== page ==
According to the LGBT Foundation, LGBT people are twice as likely as their straight counterparts to experience suicidal thoughts and feelings (according to Young Minds, 44% of young LGBT people have considered suicide). LGBT people are two to three times more likely than heterosexual people to suffer from depression. And according to various sources, between 40% and 50% of young LGBT people self-harm.
There are so many factors involved in this: homophobic bullying, societal and familial pressure to “conform”, negative perceptions of LGBT people in society. Things have changed, people say. Things are not as bad now as they were in the past. Yes. I agree. Things have improved. But with statistics of mental health problems so disproportionately high for LGBT people, can we honestly say that they have improved enough?
On top of this, you have to understand that the mental health system—in which many LGBT people find themselves because of the abovementioned problems—is not always very LGBT friendly. I read once about an LGBT care home for older people in Brighton. A few people said that it isn’t necessary to “segregate” LGBT older people from their heterosexual peers. And indeed, it shouldn’t be. In an ideal world there should be no need to even consider this. But this isn’t an ideal world. The truth is that within these peoples’ lifetimes, being gay has been illegal. Can you really blame someone for wanting to be around people who might be more accepting?
Meanwhile in the mental health system (in fact, the health system in general), LGBT people face discrimination and, more often, are faced with a simple lack of understanding. I am one of the above statistics: I am a lesbian, I have a mental health problem and for years I self-harmed. I am not going to speak for everyone and I am well aware, writing this, that millions of people have gone through much, much worse things than I have been through. I can only talk about my experiences, and these are they:
At fourteen, I was in hospital receiving treatment for suicidal ideation/ intentions/ attempts. I tried speaking with one of the nurses there about my feelings. “How can you be a lesbian?” she said. “Have you been in a relationship with a woman?” I said no, and that was the end of the conversation. “You’ll meet a nice man one day, get married, have children and forget all this nonsense,” she told me. At the same hospital there was another nurse who I believe was a lesbian herself. Put off by my first experience, I was very hesitant to mention my own experiences. And as I recall, she was very reticent about her own personal life. She was the first person I ever heard using the word “partner” and she blushed when she said it. The moment passed, she went off shift and we never spoke again.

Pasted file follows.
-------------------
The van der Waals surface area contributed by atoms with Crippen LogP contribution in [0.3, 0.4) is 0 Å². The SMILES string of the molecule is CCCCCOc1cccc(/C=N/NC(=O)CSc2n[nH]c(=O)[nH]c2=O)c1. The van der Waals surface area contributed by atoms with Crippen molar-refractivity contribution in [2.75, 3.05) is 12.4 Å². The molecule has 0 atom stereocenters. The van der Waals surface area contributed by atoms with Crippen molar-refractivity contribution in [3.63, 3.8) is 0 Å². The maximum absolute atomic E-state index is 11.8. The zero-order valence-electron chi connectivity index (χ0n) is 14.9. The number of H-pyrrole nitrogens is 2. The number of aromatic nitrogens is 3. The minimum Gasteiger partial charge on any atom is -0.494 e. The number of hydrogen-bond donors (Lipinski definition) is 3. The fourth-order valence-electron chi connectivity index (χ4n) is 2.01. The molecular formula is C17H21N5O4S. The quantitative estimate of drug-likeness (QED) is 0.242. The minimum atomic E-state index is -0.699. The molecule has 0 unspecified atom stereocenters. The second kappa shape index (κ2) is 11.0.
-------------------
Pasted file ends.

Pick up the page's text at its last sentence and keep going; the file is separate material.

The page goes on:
If a society can make a nurse feel uneasy about coming out in the workplace, how much more of a disaster is this for the LGBT patients who in turn learn not to talk about themselves? I came out at work not that long ago and since then the rapport I have had with some of the residents (who identify as B or G) has built rapidly. I think they find that they can trust me not to judge on certain topics, and that we naturally have something in common which makes it easier for them to open up on the subject. It wasn’t an easy decision to come out and, in fact, it was a decision largely made for me by overheard comments and shady answers to direct questions. But I am glad, so glad, that I did. If it helps even one person to feel less alone, it’s worth it. Mental health services are there, in part, to let people know that they are not alone. If we can’t even talk about ourselves, how are we going to make that happen?
When I was at school, Section 28 (which states that “a local authority shall not promote homosexuality or publish material with the intention of promoting homosexuality”) was still in place. Professionals working with children and vulnerable adults were edgy about getting into trouble. A teacher once told me that “we’re not allowed to teach you that” to which angry seventeen-year-old me responded “Section 28 is dead” (I think it actually had been repealed by then). Imagine not even being allowed to talk about something so important? Leaving people vulnerable to the doubts they have, the stereotypes they have built up in their heads, the in-built prejudice, the fear? In a school where a child in the playground can say “that is so gay” and a teacher can’t even tell him why that isn’t an insult, how does it feel for the gay kid in the corner when he is told “don’t say that” but it is never explained why? I know how it feels. It feels rubbish.
We need to talk about mental health. And we need to talk about mental health not in a Broad and General Way, but in light of the specificities affecting mental health and mental health services. Race matters. Religion matters. Gender matters. And being LGBT? That certainly matters, too.
(For more about my experiences coming out as a lesbian: Here you go!)